Hillsborough disaster: Officer denies blaming fans
A former police officer has denied changing his statement to include more references to fans drinking, the Hillsborough inquests heard.
Keith Wilkinson claimed he did not "accentuate the negative and eliminate the positive" about fans' behaviour in a second statement in 1990.
In his first statement nine days after the 1989 disaster, he made no reference that his horse could have been hit.
The Merseyside Police officer said his first statement was the most accurate.
Mr Wilkinson told the inquest jury in Warrington on Thursday no-one told him to make the alterations.
Ninety-six fans died following a crush during the Liverpool v Nottingham Forest FA Cup semi-final in Sheffield.
'Encouraged by others?'
Mr Wilkinson's second statement in January 1990 included detail about some fans at the side of the road drinking from cans and bottles.
There was a claim about his horse potentially being hit on the head.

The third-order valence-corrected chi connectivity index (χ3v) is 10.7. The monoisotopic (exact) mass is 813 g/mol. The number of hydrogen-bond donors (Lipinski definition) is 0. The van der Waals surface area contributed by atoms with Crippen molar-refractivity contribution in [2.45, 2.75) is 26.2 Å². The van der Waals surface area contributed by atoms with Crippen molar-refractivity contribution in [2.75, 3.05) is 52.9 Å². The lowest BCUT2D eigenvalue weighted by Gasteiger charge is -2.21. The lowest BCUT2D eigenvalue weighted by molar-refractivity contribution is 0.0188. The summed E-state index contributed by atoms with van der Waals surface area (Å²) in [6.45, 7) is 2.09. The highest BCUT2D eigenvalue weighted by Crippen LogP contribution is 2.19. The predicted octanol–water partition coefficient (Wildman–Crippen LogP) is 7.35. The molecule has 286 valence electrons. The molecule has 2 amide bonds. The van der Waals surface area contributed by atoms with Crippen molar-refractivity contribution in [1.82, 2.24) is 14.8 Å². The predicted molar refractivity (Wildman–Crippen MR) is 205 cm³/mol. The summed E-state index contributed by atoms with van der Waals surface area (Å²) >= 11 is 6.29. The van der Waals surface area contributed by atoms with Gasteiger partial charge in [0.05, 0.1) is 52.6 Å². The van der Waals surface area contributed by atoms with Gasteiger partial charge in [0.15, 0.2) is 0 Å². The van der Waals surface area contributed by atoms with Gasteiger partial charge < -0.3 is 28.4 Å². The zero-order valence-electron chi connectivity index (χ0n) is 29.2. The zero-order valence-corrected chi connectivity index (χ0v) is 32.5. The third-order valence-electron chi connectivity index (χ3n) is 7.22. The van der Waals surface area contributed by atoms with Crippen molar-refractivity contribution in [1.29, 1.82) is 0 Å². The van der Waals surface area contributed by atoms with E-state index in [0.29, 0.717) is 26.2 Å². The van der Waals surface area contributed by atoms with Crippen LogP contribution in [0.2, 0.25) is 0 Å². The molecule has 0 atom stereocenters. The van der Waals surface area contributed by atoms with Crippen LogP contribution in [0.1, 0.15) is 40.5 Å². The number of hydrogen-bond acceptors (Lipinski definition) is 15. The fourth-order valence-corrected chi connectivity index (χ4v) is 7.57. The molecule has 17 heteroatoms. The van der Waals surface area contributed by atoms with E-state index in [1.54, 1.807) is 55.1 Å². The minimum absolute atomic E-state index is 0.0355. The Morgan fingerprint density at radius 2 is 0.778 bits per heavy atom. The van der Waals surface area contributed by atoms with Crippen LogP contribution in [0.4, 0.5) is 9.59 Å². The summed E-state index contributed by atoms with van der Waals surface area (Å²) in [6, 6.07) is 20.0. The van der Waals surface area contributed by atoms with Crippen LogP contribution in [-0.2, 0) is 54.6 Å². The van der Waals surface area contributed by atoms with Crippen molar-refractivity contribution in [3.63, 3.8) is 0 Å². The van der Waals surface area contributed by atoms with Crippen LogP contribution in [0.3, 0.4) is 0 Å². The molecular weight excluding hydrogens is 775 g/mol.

Who were the 96 victims?
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He was one of 14 mounted officers from Merseyside Police who was sent to police the match on 15 April 1989.
Peter Wilcock QC, who represents a group of the Hillsborough families, said the inquests would hear evidence that "a number of Merseyside Police officers" all made "second statements" on the same day in January 1990.
Mr Wilkinson, who was on duty at the Leppings Lane end, said he did not remember the second statement.
Mr Wilcock asked: "Is it the case - you have been encouraged by others to accentuate the negative and eliminate the positive as far as the behaviour of Liverpool fans was concerned on that day?"
"That is not the case," Mr Wilkinson replied.
A reference to "no hostility" from fans who were asked to move from a bridge was also removed, the jury was told.
Mr Wilcock asked Mr Wilkinson whether his first statement was inaccurate and if he had "overemphasised how nice they were" and "not emphasised how much they were drinking".
Mr Wilkinson replied: "That's not the case."
He said he could not remember when the second statement was made and for what reason, the coroner heard.
Mr Wilkinson added his first statement was the most accurate and denied he was told to make alterations to his second.
The inquests continue.
Correction 19 September: Keith Wilkinson's evidence was heard on Thursday afternoon. BBC News Online's report on Thursday did not contain this material and a new story was published as soon as this oversight came to light.